Next, operations of the first example of the pixel circuit, configured as described above, will be described with reference to timing charts shown in FIGS. 4 to 6. FIG. 4 is a timing chart for writing of an analog image signal to the liquid crystal cell unit. FIG. 5 is a timing chart for writing of digital image data to the memory circuit 25. FIG. 6 is a timing chart for reading of digital image data from the memory circuit 25.

First, an operation for writing an analog image signal will be described with reference to the timing chart shown in FIG. 4. During this write operation, the scanning signal GATE is set to high level (VDD level). Accordingly, the pixel-select TFT Qn1 is turned on, so that an analog image signal fed from the signal-line driving circuit 14 (refer to FIG. 1) via the signal line 16-i is written via the pixel-select TFT Qn1 to the liquid crystal cell unit formed of the liquid crystal cell 21 and the hold capacitor 22.

At this time, the data-read control signal drGATE and the data-write control signal dwGATE are both set to low level (VSS level), whereby the data-read TFT Qn7 and the data-write TFT Qn2 are both turned off. Thus, image data is not written to the memory circuit 25 or read from the memory circuit 25. The positive power-supply voltage VCCMEM is set to VDD level.

Next, an operation for writing digital image data will be described with reference to the timing chart shown in FIG. 5. During this write operation, the scanning signal GATE is set to low level (VSS level), whereby the pixel-select TFT Qn1 is turned off. Then, at a normal timing of pixel selection, the data-write control signal dwGATE is set to high level (VDD level). Accordingly, the data-write TFT Qn2 is turned on, so that digital image data fed from the signal-line driving circuit 14 via the signal line 16-i is written to the memory circuit 25 via the data-write TFT Qn2. The digital image data is image data of a still picture, for example, a one-bit signal.

The data write operation uses a sequence in which the positive power-supply voltage VCCMEM on the power-supply control line 30-i of the memory circuit (SRAM) 25 is once lowered from a panel-circuitry driving voltage at VDD level to the potential of the signal line 16-I at VCC level, and raised back to VDD level after data has been written to the memory circuit 25. By using this sequence, VDD level is used as a memory-holding voltage, so that a large margin is provided against fluctuation or the like associated with the opposing voltage when data is held in the memory circuit 25.

To describe the sequence in more detail, for example, assuming that the amplitude (VSS-VCC) of the image data fed from the signal line 16-i is 0V-3V, if the image data is held in the memory circuit 25 with that amplitude, i.e., with VSS=0V and VCCMEM=3V, the polarity of the data held is inverted if the opposing voltage fluctuates. For this reason, if the data is held in the memory circuit 25 with an amplitude larger than the amplitude of the data written, for example, with 0V-7V (VDD level), a large margin is provided for holding data against fluctuation or the like associated with the opposite voltage.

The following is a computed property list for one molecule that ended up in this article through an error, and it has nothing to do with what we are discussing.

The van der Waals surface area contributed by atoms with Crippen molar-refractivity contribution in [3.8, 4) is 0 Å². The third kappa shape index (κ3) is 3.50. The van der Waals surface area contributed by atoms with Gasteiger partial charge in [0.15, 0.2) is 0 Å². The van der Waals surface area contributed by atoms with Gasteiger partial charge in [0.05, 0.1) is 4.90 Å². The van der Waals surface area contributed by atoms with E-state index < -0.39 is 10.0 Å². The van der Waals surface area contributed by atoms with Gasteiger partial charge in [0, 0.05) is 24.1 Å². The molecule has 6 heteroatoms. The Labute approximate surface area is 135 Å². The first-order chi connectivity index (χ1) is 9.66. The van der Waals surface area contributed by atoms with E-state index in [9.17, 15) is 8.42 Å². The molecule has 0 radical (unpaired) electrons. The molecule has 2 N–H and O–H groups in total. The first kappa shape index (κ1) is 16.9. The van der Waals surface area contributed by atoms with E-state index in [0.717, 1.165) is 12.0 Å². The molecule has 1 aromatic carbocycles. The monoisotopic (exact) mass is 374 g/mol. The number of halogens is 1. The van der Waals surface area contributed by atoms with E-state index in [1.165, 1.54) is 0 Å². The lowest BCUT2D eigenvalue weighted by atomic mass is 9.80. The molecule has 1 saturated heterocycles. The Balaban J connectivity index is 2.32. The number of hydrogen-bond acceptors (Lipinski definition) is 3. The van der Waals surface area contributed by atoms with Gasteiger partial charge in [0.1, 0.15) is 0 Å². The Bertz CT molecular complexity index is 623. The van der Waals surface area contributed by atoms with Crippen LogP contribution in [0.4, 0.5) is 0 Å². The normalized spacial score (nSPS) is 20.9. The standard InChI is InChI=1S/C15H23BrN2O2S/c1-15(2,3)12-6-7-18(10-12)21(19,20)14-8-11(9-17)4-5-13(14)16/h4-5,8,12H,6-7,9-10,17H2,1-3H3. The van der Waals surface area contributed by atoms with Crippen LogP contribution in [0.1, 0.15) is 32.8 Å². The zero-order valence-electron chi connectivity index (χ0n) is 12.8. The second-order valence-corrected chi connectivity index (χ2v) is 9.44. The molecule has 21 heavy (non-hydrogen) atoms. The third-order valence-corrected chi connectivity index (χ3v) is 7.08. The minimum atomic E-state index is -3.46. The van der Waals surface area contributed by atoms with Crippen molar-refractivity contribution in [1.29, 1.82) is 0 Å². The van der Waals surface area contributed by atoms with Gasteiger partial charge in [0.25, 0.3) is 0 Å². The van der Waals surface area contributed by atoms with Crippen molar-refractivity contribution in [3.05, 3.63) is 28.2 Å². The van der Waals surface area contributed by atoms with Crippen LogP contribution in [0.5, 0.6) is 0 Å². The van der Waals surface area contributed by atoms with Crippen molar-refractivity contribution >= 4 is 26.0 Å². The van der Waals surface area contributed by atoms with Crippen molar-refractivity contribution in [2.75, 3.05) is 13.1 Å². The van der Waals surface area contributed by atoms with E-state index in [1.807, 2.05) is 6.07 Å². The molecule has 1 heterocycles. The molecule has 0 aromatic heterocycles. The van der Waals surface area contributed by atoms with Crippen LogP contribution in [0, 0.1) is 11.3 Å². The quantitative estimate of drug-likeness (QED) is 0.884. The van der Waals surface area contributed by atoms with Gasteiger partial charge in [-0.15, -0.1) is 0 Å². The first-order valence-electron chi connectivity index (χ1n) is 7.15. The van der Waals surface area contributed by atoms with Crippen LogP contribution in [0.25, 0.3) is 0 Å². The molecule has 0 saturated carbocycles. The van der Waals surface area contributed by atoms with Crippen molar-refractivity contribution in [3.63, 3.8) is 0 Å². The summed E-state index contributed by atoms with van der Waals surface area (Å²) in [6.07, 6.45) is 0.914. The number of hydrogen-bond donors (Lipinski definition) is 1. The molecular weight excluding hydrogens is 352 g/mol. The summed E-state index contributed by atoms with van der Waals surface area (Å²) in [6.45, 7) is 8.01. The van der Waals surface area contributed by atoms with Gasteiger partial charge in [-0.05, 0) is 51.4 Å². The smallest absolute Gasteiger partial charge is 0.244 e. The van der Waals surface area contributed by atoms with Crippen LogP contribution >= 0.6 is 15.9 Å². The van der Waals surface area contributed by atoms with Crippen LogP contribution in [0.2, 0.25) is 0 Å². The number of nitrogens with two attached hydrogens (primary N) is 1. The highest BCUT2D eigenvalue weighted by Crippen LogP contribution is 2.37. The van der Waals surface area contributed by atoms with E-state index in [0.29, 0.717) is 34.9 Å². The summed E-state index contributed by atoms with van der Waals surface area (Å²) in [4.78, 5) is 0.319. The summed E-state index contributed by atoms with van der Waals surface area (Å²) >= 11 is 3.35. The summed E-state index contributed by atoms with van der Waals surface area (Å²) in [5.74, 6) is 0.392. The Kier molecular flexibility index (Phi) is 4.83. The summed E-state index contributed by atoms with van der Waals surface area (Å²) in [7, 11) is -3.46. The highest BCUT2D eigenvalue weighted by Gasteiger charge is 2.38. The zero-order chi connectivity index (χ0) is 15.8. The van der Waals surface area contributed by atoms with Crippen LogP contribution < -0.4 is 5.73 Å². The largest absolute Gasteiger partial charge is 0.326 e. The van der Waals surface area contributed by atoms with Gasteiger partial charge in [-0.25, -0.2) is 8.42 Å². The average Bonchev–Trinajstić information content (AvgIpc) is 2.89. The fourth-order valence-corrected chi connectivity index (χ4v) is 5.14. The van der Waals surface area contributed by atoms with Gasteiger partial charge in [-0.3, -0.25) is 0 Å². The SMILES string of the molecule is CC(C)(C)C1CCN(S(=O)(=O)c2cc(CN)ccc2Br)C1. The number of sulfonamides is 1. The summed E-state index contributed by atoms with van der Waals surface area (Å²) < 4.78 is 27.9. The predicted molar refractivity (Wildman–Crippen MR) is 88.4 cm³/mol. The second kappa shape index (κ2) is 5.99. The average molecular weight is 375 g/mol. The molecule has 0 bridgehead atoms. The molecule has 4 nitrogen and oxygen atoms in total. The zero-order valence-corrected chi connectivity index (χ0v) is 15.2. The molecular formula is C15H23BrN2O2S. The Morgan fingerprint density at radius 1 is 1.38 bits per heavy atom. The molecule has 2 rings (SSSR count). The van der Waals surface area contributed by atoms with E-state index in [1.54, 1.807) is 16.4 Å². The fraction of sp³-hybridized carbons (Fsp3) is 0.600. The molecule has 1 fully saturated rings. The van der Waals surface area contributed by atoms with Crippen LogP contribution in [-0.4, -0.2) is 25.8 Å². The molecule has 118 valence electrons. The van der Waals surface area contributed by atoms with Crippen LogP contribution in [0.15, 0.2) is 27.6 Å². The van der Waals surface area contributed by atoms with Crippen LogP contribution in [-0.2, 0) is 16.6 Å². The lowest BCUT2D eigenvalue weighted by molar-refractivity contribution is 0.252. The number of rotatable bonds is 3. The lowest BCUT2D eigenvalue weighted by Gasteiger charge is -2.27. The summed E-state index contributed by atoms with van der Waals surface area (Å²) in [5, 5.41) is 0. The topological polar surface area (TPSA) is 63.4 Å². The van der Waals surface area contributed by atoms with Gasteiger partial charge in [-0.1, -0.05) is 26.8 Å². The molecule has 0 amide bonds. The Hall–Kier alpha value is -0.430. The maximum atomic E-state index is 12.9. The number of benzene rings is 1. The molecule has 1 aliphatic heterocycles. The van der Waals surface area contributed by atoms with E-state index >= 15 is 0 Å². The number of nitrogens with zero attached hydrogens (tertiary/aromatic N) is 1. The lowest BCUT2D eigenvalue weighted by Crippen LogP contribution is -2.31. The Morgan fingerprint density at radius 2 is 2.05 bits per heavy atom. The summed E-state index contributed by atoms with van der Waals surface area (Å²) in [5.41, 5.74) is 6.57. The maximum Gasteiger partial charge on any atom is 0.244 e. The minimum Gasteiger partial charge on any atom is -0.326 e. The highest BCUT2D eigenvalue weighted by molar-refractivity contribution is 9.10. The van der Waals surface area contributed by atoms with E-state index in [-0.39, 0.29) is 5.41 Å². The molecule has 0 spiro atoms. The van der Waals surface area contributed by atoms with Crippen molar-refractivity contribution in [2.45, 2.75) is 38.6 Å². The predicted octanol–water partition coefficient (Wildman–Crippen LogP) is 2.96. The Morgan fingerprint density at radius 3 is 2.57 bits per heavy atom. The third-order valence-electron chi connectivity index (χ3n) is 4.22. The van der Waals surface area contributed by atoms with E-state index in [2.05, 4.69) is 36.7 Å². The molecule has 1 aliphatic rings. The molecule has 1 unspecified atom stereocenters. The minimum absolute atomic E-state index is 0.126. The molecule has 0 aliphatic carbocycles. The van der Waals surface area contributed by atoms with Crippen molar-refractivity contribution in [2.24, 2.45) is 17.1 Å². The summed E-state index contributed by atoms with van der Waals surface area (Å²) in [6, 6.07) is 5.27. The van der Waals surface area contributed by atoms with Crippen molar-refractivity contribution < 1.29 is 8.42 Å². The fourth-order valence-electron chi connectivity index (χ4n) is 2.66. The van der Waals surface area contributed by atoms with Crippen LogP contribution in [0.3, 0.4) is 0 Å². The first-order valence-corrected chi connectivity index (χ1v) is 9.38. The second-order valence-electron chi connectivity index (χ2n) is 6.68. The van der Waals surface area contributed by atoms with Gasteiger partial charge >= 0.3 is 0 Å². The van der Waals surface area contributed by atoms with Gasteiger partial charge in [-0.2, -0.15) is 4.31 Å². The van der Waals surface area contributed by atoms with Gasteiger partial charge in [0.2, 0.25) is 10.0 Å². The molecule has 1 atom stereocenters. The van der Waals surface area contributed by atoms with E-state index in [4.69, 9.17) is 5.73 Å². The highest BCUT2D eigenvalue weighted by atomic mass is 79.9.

However, if the positive power-supply voltage VCCMEM of the memory circuit 25 is maintained at VDD level (7V), letting a threshold voltage of the TFTs forming the memory circuit 25 be denoted by Vth, image data having an amplitude not greater than V-Vth cannot be written to the memory circuit 25. Thus, when image data of 0-3 V is written, the positive power-supply voltage VCCMEM is once lowered from VDD level (7V) to VCC level (3V). Accordingly, image data of 0-3 V is input to the memory circuit 25 with VSS=0V and VCCMEM=3V, allowing the image data to be written at that instance.

When the image data has been written, the positive power-supply voltage VCCMEM is restored to VDD level, so that the amplitude of the image data written is shifted from VSS-VCC to VSS-VDD. That is, VDD level is used as a holding voltage in the memory circuit 25, allowing a large margin against fluctuation or the like associated with the opposing voltage.

When the digital image data has been written to the memory circuit 25, the data-read control signal drGATE is set to high level in the next 1H period, whereby the data-read TFT Qn7 is turned on. Accordingly, image data is read from the memory circuit 25 via the data-read buffer (Qn5 and Qn6) 26, and then written to the liquid crystal cell unit via the data-read TFT Qn7 in the form of a pixel potential.

Now, operation of the data-read TFT Qn7 will be described. When the data-read TFT Qn7 is turned on, image data held in the memory circuit 25 is read via the data-read buffer 26. At this time, the image data is stored in the memory circuit 25 either at high (H) level or at low (L) level.

Thus, the data-read buffer (Qn5 and Qn6) 26 converts the image data read from the memory circuit 25 into the potential Cs or XCs, the polarity being changed at a cycle of 1H (or 1F), and the constant potential is written to the liquid crystal cell unit via the data-read TFT Qn7 as a pixel potential. This allows an operation with the timing of 1H inversion (or 1F inversion). When the data has been written, the data-read TFT Qn7 is turned off, causing an open state (high-impedance state) between the output terminal of the data-read buffer 26 and the liquid crystal cell unit.